"I remember hearing you once say, Mr. Darcy, that you hardly ever forgave, that your resentment once created was unappeasable. You are very cautious, I suppose, as to its being created."
"I am," said he, with a firm voice.
"And never allow yourself to be blinded by prejudice?"
"I hope not."
"It is particularly incumbent on those who never change their opinion, to be secure of judging properly at first."

– Jane Austen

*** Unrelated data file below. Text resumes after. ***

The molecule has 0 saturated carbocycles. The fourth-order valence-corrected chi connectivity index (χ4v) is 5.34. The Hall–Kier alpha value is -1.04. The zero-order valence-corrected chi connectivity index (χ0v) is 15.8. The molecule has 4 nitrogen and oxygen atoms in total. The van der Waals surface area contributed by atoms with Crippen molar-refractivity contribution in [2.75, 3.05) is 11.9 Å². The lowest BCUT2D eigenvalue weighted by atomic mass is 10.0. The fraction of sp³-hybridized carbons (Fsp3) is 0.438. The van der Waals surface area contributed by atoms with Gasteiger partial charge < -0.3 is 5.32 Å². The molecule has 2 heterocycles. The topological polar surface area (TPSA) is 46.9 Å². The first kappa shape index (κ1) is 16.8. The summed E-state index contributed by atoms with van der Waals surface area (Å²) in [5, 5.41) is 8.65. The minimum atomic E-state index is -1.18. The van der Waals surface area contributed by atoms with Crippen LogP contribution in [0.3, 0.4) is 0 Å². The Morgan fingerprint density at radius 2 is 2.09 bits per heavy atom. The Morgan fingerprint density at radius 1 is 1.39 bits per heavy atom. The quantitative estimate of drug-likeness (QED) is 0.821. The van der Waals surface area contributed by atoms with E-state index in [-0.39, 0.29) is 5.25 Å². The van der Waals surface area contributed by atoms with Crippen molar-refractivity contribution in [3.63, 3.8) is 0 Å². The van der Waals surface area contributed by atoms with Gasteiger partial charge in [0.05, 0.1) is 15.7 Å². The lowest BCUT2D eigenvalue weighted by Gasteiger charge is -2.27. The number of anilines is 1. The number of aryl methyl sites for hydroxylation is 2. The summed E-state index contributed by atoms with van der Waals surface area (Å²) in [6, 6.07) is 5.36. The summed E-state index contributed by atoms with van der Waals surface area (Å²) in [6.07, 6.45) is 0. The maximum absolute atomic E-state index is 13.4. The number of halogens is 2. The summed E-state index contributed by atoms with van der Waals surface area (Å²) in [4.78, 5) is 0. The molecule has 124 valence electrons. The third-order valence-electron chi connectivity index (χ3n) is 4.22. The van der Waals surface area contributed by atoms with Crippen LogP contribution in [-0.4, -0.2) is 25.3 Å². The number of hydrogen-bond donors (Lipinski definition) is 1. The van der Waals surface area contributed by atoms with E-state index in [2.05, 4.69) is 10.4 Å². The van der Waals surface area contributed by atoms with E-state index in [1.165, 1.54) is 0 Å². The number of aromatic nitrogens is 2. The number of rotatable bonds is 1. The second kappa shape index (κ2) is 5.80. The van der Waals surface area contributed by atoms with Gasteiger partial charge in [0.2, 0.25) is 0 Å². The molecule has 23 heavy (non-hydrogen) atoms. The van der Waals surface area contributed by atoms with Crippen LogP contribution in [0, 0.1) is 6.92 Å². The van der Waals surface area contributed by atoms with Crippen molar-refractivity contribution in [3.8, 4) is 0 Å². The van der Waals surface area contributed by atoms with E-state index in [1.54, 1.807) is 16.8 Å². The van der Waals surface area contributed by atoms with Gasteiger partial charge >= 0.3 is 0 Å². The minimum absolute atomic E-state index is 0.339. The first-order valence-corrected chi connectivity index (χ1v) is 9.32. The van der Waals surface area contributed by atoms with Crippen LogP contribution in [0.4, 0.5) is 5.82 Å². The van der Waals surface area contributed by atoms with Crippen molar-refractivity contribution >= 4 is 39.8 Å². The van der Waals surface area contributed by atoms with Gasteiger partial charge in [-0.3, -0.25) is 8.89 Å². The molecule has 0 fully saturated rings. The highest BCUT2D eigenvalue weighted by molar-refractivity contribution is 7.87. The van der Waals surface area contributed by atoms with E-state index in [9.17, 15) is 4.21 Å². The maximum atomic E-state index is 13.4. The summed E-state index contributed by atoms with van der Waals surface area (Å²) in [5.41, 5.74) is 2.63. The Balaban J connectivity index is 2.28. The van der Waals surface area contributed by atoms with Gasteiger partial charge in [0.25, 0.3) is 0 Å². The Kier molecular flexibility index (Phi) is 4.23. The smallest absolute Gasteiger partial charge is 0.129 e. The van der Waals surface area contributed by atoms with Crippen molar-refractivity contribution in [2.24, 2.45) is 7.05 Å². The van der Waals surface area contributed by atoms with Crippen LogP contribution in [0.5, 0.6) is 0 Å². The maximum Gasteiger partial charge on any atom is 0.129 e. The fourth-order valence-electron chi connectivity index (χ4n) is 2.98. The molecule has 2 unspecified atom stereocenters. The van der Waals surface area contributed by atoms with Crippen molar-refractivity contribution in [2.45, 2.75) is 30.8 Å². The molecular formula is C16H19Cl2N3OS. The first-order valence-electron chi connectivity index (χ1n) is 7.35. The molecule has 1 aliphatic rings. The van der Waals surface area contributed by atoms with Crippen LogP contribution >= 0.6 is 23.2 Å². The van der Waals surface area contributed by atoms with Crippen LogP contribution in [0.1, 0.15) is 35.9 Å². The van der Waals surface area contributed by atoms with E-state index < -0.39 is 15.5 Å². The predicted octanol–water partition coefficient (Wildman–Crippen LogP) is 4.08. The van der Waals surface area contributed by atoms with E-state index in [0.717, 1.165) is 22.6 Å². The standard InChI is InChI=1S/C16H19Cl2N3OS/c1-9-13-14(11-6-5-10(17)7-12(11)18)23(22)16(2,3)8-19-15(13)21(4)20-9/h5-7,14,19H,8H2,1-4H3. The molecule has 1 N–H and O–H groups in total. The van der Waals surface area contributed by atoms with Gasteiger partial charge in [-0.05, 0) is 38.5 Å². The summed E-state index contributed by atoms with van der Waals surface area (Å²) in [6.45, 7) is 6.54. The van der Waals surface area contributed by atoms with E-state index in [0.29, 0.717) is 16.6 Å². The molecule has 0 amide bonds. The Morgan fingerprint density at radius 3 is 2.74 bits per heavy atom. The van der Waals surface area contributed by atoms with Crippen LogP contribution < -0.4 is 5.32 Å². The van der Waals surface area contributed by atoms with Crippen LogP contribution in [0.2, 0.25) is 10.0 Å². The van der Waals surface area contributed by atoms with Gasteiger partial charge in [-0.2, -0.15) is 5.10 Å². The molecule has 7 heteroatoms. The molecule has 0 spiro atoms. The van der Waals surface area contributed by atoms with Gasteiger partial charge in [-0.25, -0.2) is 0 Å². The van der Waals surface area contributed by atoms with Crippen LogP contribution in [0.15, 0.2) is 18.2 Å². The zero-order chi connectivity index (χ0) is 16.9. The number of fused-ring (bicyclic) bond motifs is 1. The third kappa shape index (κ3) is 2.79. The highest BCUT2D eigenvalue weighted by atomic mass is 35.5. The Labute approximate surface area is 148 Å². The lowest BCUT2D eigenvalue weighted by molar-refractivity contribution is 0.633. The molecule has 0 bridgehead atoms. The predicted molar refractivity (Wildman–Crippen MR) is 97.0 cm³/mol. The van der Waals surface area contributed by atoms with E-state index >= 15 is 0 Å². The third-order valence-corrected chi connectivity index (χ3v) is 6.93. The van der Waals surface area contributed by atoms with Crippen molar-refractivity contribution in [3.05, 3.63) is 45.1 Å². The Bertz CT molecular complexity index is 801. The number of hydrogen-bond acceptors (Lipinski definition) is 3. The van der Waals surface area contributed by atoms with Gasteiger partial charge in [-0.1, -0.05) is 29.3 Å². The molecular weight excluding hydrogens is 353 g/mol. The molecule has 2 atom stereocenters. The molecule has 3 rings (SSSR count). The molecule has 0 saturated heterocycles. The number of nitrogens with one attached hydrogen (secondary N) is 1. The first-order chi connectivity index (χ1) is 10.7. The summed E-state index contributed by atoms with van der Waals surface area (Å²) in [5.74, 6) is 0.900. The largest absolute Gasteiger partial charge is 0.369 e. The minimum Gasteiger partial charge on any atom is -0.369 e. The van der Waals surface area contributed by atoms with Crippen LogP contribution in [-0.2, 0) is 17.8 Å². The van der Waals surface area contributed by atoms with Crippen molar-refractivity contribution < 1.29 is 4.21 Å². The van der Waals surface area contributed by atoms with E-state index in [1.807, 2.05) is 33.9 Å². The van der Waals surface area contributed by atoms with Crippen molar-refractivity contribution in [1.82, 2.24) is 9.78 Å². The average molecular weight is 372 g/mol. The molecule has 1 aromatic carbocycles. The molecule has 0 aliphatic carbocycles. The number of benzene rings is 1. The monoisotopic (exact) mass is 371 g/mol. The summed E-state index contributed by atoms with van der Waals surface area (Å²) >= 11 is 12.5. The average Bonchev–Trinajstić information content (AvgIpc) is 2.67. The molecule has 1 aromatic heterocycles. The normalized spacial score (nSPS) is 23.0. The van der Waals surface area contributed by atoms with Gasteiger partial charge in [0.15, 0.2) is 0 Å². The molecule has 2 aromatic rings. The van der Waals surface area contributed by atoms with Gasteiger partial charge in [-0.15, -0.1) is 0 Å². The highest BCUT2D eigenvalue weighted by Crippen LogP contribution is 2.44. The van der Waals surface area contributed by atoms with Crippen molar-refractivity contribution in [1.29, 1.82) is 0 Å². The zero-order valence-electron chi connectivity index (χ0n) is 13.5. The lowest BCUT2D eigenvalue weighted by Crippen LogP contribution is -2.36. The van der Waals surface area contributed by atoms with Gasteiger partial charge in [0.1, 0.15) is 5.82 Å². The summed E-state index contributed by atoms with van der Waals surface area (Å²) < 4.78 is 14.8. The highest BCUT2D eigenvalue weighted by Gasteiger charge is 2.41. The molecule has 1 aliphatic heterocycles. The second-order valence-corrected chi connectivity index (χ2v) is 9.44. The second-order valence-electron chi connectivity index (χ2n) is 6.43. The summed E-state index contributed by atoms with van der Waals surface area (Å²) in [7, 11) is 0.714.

Pride and Prejudice, Chapter 18. Elizabeth challenges Darcy on his being quick to judge and refusing to change his mind once he forms an impression about a person’s character. She questions if he is ever blinded by prejudice. She puts it him that those who never change their opinion have a responsibility to ensure that they form the correct judgment in the first place. She is referring to Wickham’s claim that he has been been mistreated by Darcy. But Elizabeth shows her prejudice by accepting Wickham’s word and making up her mind without hearing Darcy’s side. Her advice on hasty judgments is ironic, given that she is guilty of exactly that with Darcy. Her criticism of him shows her own lack of self-awareness, for she equally is quick to make up her mind about others and stubborn about changing it.